|A Wind-and-Rain bridge in Xiajiang, Guizhou|
By Beth Green
Our first problem was that the guidebook told us enough about the villages to make us want to go there—but neglected to include a map.
Our second problem was that it was Chinese New Year, and the whole city of Congjiang had literally shut down. Luckily, one hotel decided to let us stay in the room for the holiday, as long as we paid in advance and didn’t expect anyone to change the linens for a couple of days. But restaurants, shops, and—worst of all—bus companies had all joyfully locked up for the first three days of the festival.
Deprived of ways to spend our money, Dan and I started walking. We found the bus station (closed down). We found one open DVD store, and one open fireworks stall. We bought things in each. We found one shivering Uigyur man on a street corner trying to sell barbecued meat sticks to nonexistent pedestrians. He was Muslim, he told us, and didn’t celebrate Chinese New Year. Tired of eating instant noodles in our hotel room because all the restaurants were closed, we bought as many meat sticks as we could carry.
But mostly, we sat in our hotel room and pored over the guidebook, trying to plan the rest of our trip. I kept coming back to a section about the Dong minority villages near Congjiang. The Dong people traditionally build in wood, unlike in other parts of China which favor stone, tile, and brick homes. A not-to-be-missed feature of these nearby (or so the guidebook hinted) villages were their Wind-and-Rain bridges and their wooden drum towers.
By the third day of our sudden travel stoppage, we were determined to find those villages, despite the lack of buses. We went out to the deserted street, and, after more walking, found a lone taxi driver willing to drive us out of town—as long as we didn’t mind that his four-year-old daughter rode with us because he’d been tapped for baby-sitting duty. We didn’t mind.
|A Wind-and-Rain bridge near Congjiang, Guizhou|
After some guesswork on his part as to where we wanted to go (apparently “some Dong villages out of the city” is not specific enough instructions), we drove off over a bumpy, dirt road and into the terraced hills.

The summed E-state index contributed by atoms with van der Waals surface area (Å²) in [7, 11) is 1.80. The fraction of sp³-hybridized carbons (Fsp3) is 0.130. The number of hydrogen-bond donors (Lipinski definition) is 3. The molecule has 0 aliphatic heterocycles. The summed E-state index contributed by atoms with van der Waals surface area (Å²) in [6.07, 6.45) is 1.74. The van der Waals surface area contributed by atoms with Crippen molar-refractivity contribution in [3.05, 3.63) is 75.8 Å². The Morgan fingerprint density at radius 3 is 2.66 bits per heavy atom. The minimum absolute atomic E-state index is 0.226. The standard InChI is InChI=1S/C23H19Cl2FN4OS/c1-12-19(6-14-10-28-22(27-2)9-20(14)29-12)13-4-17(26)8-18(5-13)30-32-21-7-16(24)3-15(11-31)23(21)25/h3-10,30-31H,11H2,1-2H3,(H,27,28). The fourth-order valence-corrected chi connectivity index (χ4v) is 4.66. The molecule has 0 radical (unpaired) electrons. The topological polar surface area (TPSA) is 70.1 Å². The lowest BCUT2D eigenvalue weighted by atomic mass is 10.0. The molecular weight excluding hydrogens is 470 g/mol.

The Dong minority people live a rustic lifestyle in the hills of southern China and northern Vietnam. They cultivate glutinous rice and raise pigs, water buffalo, and fowl. Their food is famous for being spicy and sour, and they’re known for eating dog. But, within China at least, they’re most famous for their beautiful carpentry.
Every traditional Dong village has a series of towers—bell towers or drum towers—which prick the skyline of their slope-roofed villages. If the village is on a river, then they’re likely to also have a Wind-and-Rain bridge, a covered bridge that acts not only as a way to cross the river, but as shelter for farmers coming home for the fields, and—side benefit!—as a gallery for local artisans who carve and paint decorations into the bridge columns and eaves.
|Colorful dragons dance around a drum tower near Congjiang|
The tiny villages we managed to visit that day—we went to three—had great examples of the Dong artistry with wood. We were particularly pleased because they didn’t look like they’d been rebuilt recently. Fires and the Cultural Revolution had destroyed many of these structures. In one of the villages, while I was taking photos of a newer Wind-and-Rain bridge I had a chat with an old man coming back from fishing. He led us through the bridge, pointing at the paintings from the 70s and 80s. These paintings were like public service messages, showing what to do in case of a fire, and urging young people to fight for China in case of a war.
The older bridges, in contrast, featured paintings of mythical (or lucky) beasts to add luck to those who crossed into the village.
An approximate million photos later, Dan and I returned to the deserted hotel in silent Congjiang and ate our instant noodles, pleased with a day of exploring and happy that our unplanned stop in Congjiang had given us such an interesting side trip.